Location

Chicago, Illinois

Session Start Date

4-29-2013

Session End Date

5-4-2013

Abstract

Singapore’s newest integrated resort, Marina Bay Sands, was completed in record time and has garnered numerous engineering awards. The development sits on recent sand reclamation, which in turn rests on deep soft marine clay deposits. With an average excavation depth of around 18 meters, the 16 hectare (39 acre) waterfront development involved some of the largest marine clay excavation in Singapore. About 2.8 million cubic meters of fill and marine clay were excavated from the site equating to about 800 trucks a day for two years. To overcome the challenges of the bulk excavation and minimize shoring in difficult soil environments, innovative excavation solutions were developed to enable an accelerated construction timetable for this project involving densely packed site works with complex staging and interface issues. These included the use of unsupported circular excavations up to 130 meters in diameter and continuously reinforced 1.5 meter thick diaphragm walls acting in shear. To add to the challenge, a 35 meter deep ‘cut and cover’ tunnel next to the Singapore’s longest bridge, the Benjamin Sheares Bridge, was required. To enable the bridge to tolerate the inevitable imposed lateral displacements of an abutment, the structural system of the existing bridge was modified to allow it to safely articulate in plan.

Department(s)

Civil, Architectural and Environmental Engineering

Appears In

International Conference on Case Histories in Geotechnical Engineering

Meeting Name

Seventh Conference

Publisher

Missouri University of Science and Technology

Publication Date

4-29-2013

Document Version

Final Version

Rights

© 2013 Missouri University of Science and Technology, All rights reserved.

Document Type

Article - Conference proceedings

File Type

text

Language

English

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Apr 29th, 12:00 AM May 4th, 12:00 AM

The Design and Construction of a Fast Track 16 Hectare, 18 m Deep Basement in Soft Clay in Singapore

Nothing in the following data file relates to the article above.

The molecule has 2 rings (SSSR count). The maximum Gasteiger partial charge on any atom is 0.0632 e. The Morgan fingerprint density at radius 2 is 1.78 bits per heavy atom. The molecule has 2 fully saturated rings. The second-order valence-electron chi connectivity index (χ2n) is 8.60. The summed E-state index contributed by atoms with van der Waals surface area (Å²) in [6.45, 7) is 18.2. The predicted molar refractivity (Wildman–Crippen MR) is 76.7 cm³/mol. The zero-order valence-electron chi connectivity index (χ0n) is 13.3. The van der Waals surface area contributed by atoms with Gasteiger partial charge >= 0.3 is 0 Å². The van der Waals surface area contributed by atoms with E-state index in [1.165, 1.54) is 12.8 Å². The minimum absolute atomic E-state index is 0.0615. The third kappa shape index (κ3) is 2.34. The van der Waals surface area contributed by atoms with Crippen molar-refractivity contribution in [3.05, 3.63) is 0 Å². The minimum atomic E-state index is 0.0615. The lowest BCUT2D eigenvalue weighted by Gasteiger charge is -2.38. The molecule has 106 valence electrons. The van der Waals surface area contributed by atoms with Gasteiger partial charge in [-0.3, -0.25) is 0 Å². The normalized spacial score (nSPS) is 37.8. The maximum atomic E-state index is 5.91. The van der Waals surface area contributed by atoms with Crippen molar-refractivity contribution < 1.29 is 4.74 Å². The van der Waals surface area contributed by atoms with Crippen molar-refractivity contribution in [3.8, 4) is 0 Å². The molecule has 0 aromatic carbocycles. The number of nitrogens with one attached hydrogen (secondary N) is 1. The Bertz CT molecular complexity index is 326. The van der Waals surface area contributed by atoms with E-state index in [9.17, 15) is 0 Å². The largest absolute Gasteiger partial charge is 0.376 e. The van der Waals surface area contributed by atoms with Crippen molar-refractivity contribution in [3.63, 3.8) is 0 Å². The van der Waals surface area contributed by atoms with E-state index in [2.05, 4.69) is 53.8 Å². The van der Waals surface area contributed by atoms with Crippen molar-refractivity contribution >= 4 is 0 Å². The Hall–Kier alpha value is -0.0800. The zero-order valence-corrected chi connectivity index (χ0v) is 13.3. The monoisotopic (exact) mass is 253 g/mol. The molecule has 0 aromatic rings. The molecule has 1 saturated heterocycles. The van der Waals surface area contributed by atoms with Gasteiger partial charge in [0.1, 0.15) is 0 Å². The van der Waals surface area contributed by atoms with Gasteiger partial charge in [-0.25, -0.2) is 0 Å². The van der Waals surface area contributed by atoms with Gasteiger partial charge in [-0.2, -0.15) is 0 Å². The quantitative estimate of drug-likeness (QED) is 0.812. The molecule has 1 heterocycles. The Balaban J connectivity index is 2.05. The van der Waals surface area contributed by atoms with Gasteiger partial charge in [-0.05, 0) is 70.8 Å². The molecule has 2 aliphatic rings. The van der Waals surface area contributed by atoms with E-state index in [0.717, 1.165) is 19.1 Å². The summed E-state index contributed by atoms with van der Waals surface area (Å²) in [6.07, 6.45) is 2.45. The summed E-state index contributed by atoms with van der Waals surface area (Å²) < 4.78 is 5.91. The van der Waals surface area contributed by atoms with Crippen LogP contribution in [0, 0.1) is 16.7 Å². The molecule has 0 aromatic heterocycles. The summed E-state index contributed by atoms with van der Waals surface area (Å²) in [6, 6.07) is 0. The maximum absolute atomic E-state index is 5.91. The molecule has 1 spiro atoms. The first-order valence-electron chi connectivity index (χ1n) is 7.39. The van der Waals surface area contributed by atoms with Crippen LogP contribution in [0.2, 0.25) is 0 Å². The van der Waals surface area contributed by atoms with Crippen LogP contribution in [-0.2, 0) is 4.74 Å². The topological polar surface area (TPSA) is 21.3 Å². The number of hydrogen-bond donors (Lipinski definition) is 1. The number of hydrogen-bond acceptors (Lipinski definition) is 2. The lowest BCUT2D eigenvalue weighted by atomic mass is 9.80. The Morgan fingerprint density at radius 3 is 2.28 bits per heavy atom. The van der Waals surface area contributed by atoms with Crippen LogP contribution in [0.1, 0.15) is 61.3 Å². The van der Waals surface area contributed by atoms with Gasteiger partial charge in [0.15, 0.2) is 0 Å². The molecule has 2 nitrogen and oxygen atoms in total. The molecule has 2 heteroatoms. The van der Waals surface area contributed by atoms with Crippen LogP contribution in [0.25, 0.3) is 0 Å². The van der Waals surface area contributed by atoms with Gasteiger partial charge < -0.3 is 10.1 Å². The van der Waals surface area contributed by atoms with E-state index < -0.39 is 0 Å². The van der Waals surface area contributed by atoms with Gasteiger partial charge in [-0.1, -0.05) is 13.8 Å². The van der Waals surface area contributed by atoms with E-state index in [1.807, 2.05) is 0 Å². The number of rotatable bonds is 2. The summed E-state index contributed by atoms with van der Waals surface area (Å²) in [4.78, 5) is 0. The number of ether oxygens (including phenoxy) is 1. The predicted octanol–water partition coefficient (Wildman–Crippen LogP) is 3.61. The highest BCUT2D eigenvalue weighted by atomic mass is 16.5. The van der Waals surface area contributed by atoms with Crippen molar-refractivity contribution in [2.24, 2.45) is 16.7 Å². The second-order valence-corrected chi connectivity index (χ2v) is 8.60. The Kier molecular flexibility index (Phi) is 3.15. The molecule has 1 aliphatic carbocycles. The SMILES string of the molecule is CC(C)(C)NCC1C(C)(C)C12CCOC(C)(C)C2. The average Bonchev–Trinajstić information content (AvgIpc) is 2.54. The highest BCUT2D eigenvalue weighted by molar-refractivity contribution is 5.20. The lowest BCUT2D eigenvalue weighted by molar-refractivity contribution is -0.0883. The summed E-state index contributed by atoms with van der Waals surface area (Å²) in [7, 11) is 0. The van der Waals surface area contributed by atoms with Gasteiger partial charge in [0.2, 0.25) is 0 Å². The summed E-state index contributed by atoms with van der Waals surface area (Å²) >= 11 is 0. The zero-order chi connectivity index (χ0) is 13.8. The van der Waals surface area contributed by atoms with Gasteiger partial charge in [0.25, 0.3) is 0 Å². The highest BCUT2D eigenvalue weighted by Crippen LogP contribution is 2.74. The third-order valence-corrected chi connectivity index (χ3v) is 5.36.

Chicago, Illinois

Singapore’s newest integrated resort, Marina Bay Sands, was completed in record time and has garnered numerous engineering awards. The development sits on recent sand reclamation, which in turn rests on deep soft marine clay deposits. With an average excavation depth of around 18 meters, the 16 hectare (39 acre) waterfront development involved some of the largest marine clay excavation in Singapore. About 2.8 million cubic meters of fill and marine clay were excavated from the site equating to about 800 trucks a day for two years. To overcome the challenges of the bulk excavation and minimize shoring in difficult soil environments, innovative excavation solutions were developed to enable an accelerated construction timetable for this project involving densely packed site works with complex staging and interface issues. These included the use of unsupported circular excavations up to 130 meters in diameter and continuously reinforced 1.5 meter thick diaphragm walls acting in shear. To add to the challenge, a 35 meter deep ‘cut and cover’ tunnel next to the Singapore’s longest bridge, the Benjamin Sheares Bridge, was required. To enable the bridge to tolerate the inevitable imposed lateral displacements of an abutment, the structural system of the existing bridge was modified to allow it to safely articulate in plan.